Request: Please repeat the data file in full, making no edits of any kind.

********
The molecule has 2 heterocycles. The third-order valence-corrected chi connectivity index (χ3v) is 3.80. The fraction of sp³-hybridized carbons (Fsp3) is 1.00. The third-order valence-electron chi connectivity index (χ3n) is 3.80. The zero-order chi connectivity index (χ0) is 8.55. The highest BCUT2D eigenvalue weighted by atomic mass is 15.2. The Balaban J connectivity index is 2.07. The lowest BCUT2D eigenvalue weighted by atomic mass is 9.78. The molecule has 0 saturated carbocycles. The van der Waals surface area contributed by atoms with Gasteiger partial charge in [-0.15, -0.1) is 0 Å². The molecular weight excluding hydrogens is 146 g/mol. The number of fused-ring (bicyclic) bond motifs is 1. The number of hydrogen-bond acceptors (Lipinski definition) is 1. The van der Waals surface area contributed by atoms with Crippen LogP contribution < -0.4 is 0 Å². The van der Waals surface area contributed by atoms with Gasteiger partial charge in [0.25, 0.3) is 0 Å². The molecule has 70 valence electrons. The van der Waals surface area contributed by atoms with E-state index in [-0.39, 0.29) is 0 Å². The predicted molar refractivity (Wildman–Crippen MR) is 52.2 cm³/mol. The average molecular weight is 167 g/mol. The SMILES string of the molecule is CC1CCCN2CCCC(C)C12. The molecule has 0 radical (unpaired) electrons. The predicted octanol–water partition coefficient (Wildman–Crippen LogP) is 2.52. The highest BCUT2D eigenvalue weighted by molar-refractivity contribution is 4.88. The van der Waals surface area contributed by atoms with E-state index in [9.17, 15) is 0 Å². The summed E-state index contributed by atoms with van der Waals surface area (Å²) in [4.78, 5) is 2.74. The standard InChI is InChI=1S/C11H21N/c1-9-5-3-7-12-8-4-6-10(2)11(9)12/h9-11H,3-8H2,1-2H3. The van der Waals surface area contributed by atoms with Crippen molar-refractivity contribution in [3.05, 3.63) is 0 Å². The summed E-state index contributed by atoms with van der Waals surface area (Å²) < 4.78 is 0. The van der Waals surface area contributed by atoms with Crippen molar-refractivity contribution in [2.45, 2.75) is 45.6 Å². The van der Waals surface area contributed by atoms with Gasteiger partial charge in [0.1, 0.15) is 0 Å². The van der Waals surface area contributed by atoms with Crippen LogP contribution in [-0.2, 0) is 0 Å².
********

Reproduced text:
The molecule has 2 heterocycles. The third-order valence-corrected chi connectivity index (χ3v) is 3.80. The fraction of sp³-hybridized carbons (Fsp3) is 1.00. The third-order valence-electron chi connectivity index (χ3n) is 3.80. The zero-order chi connectivity index (χ0) is 8.55. The highest BCUT2D eigenvalue weighted by atomic mass is 15.2. The Balaban J connectivity index is 2.07. The lowest BCUT2D eigenvalue weighted by atomic mass is 9.78. The molecule has 0 saturated carbocycles. The van der Waals surface area contributed by atoms with Gasteiger partial charge in [-0.15, -0.1) is 0 Å². The molecular weight excluding hydrogens is 146 g/mol. The number of fused-ring (bicyclic) bond motifs is 1. The number of hydrogen-bond acceptors (Lipinski definition) is 1. The van der Waals surface area contributed by atoms with Crippen LogP contribution < -0.4 is 0 Å². The van der Waals surface area contributed by atoms with Gasteiger partial charge in [0.25, 0.3) is 0 Å². The molecule has 70 valence electrons. The van der Waals surface area contributed by atoms with E-state index in [-0.39, 0.29) is 0 Å². The predicted molar refractivity (Wildman–Crippen MR) is 52.2 cm³/mol. The average molecular weight is 167 g/mol. The SMILES string of the molecule is CC1CCCN2CCCC(C)C12. The molecule has 0 radical (unpaired) electrons. The predicted octanol–water partition coefficient (Wildman–Crippen LogP) is 2.52. The highest BCUT2D eigenvalue weighted by molar-refractivity contribution is 4.88. The van der Waals surface area contributed by atoms with E-state index in [9.17, 15) is 0 Å². The summed E-state index contributed by atoms with van der Waals surface area (Å²) in [4.78, 5) is 2.74. The standard InChI is InChI=1S/C11H21N/c1-9-5-3-7-12-8-4-6-10(2)11(9)12/h9-11H,3-8H2,1-2H3. The van der Waals surface area contributed by atoms with Crippen molar-refractivity contribution in [3.05, 3.63) is 0 Å². The summed E-state index contributed by atoms with van der Waals surface area (Å²) < 4.78 is 0. The van der Waals surface area contributed by atoms with Crippen molar-refractivity contribution in [2.45, 2.75) is 45.6 Å². The van der Waals surface area contributed by atoms with Gasteiger partial charge in [0.1, 0.15) is 0 Å². The van der Waals surface area contributed by atoms with Crippen LogP contribution in [-0.2, 0) is 0 Å².